- Associated Press - Wednesday, May 18, 2016

PHOENIX (AP) - A ruling by a federal judge Wednesday night kept in play a temporary ban on executions in Arizona, but it also allows condemned prisoners to press forward with a lawsuit protesting the way the state has carried out the death penalty.

U.S. District Judge Neil Wake’s 27-page order dismissed parts of a lawsuit by seven death-row inmates and the First Amendment Coalition of Arizona that seeks more transparency in the state’s execution process such as information about the suppliers of lethal-injection drugs, their expiration dates and the state’s efforts to find such drugs.

Wake dismissed the coalition from the lawsuit but allowed some of the plaintiffs’ claims to go forward, noting the inmates have “adequately alleged that removing the paralytic from the three-drug protocol is a feasible, readily implemented alternative that would significantly reduce a substantial risk of severe pain.”

The state’s lawyers told Wake in January that Arizona’s supply of a key drug used in executions is set to expire on May 31. The state hasn’t disclosed whether it has recently found another supply.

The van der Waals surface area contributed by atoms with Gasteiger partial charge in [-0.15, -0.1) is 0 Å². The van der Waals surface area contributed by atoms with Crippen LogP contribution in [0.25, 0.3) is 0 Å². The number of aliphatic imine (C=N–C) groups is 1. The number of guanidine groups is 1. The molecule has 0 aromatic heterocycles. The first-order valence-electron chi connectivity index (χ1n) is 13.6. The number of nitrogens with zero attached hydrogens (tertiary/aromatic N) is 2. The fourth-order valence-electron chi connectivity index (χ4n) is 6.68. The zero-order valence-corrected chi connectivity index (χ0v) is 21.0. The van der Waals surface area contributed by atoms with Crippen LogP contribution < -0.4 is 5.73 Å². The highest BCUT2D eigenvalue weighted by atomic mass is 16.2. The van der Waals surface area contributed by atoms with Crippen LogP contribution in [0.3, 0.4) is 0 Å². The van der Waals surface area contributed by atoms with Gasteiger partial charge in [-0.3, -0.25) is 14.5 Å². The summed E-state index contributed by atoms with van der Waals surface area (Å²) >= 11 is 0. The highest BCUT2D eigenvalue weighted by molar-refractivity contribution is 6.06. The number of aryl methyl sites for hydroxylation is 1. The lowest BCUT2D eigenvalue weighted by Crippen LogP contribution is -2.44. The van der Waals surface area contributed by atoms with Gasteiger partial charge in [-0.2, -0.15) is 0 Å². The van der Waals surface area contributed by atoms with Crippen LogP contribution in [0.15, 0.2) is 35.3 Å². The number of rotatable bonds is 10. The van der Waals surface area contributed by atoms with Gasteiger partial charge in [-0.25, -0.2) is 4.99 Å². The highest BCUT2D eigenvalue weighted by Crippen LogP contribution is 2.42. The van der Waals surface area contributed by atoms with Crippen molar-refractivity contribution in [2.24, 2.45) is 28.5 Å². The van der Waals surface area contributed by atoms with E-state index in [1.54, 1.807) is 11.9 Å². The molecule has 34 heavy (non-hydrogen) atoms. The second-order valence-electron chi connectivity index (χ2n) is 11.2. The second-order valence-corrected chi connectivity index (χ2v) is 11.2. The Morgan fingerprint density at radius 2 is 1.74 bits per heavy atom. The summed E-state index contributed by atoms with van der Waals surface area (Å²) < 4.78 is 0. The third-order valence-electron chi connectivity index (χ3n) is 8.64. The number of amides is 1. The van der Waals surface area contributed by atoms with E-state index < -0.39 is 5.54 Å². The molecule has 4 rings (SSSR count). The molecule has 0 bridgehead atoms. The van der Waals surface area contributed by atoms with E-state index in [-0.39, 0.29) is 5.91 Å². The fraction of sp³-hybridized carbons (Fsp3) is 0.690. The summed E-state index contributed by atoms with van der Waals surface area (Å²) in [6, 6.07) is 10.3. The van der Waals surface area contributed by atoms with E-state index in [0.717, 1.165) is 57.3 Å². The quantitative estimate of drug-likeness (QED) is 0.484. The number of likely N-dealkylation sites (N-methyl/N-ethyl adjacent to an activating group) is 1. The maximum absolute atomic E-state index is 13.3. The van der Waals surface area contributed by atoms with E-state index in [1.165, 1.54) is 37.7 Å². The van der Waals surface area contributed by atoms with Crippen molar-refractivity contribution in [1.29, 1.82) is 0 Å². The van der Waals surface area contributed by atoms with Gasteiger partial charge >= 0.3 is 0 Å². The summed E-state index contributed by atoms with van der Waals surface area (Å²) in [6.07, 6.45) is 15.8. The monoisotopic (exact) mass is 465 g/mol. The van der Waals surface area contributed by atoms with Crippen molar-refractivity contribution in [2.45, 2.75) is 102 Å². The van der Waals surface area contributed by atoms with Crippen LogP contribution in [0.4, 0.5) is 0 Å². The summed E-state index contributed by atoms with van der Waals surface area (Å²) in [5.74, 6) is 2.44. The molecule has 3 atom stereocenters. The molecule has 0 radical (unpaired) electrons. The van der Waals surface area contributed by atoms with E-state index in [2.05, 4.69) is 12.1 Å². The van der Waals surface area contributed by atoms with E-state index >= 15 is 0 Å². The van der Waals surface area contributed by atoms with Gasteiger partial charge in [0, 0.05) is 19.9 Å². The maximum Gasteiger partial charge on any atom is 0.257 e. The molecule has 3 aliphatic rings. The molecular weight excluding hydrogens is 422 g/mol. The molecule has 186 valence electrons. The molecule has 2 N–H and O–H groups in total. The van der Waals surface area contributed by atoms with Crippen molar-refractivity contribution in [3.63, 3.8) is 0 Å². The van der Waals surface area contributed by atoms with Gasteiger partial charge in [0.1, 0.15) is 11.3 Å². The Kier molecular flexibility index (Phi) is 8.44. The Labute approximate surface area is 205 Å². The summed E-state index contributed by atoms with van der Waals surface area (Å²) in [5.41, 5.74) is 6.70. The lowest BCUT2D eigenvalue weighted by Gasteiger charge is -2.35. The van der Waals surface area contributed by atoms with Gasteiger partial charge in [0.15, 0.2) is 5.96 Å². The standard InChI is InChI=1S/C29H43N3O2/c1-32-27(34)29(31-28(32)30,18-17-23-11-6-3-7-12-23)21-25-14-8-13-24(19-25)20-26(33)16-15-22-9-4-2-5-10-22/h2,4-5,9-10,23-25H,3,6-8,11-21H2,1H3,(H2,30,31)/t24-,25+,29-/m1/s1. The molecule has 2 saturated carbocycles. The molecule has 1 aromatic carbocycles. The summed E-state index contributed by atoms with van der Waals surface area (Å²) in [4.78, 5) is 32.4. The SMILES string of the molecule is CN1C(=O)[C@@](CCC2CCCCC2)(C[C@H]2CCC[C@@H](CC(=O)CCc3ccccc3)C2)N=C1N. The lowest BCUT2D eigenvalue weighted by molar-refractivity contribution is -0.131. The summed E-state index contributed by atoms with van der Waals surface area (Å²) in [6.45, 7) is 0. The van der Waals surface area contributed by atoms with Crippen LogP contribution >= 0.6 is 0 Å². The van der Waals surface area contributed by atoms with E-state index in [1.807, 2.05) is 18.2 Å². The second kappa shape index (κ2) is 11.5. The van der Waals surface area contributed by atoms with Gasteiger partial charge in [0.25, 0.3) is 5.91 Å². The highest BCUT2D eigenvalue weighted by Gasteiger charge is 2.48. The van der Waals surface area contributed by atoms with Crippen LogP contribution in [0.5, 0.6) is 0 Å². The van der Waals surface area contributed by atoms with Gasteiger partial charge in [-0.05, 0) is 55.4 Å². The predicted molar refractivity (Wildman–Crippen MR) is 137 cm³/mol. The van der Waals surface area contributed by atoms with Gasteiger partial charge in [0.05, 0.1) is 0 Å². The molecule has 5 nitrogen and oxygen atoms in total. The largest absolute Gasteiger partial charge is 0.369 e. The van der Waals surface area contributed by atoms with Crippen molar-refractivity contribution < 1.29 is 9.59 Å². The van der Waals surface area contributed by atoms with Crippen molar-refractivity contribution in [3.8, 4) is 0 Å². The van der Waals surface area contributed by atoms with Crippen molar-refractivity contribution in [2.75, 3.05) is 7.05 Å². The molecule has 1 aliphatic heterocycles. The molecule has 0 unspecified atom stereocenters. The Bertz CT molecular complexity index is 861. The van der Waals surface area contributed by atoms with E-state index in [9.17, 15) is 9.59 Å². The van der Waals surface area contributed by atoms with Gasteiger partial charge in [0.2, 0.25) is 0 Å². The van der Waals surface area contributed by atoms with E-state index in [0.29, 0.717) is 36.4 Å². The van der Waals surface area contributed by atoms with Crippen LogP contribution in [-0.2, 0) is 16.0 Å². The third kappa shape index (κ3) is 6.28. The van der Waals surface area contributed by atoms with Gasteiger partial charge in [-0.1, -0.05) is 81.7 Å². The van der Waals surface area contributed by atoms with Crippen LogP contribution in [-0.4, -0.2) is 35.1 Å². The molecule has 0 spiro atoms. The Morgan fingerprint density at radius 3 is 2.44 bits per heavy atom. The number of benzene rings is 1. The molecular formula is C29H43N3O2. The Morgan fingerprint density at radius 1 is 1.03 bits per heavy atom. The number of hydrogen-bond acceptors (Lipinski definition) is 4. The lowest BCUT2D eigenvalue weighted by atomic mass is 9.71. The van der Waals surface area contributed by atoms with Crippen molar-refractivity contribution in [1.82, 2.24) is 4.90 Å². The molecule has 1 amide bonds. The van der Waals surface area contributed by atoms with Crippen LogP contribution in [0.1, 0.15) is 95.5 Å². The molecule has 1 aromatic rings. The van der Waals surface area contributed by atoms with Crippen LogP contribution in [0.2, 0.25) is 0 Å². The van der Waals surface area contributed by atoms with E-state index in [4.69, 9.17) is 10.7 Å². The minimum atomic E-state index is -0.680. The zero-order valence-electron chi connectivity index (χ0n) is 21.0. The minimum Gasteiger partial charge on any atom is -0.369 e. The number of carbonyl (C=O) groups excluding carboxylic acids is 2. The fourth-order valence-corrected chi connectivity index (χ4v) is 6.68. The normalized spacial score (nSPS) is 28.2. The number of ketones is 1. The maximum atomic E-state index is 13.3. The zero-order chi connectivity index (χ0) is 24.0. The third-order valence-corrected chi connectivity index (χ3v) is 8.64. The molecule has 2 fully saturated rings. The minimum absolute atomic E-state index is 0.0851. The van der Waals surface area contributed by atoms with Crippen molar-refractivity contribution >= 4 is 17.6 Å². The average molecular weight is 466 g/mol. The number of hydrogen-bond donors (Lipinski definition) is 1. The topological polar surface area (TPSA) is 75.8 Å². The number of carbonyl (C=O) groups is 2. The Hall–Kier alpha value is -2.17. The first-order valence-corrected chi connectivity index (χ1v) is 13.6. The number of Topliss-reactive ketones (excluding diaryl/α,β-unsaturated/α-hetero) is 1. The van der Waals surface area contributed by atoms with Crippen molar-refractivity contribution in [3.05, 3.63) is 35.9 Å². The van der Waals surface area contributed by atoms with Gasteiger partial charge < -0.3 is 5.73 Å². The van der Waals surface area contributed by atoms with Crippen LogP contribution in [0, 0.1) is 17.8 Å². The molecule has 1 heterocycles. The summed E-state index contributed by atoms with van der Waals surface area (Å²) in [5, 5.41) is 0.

Attorneys for the state sought the dismissal of the lawsuit, saying the U.S. Supreme Court has upheld the use of the sedative midazolam and a paralytic in lethal injections. They say death penalty critics are manipulating the judicial system and pharmaceutical market in their opposition to executions.

Executions in Arizona were put on hold after the July 2014 death of convicted killer Joseph Rudolph Wood, who was given 15 doses of midazolam and a painkiller and who took nearly two hours to die. His attorney says the execution was botched.

Dale Baich, assistant federal public defender for the District of Arizona and one of the attorneys representing death row prisoners in the lawsuit, said Wake’s ruling “took a much-needed step toward ending Arizona’s recent tradition of executions-by-experiment.

“Problematic executions and inaccurate information have been the result of the extreme secrecy surrounding lethal injection,” Baich added. “We will continue to hold the state accountable in order to ensure that any execution carried out will be legal and humane.”

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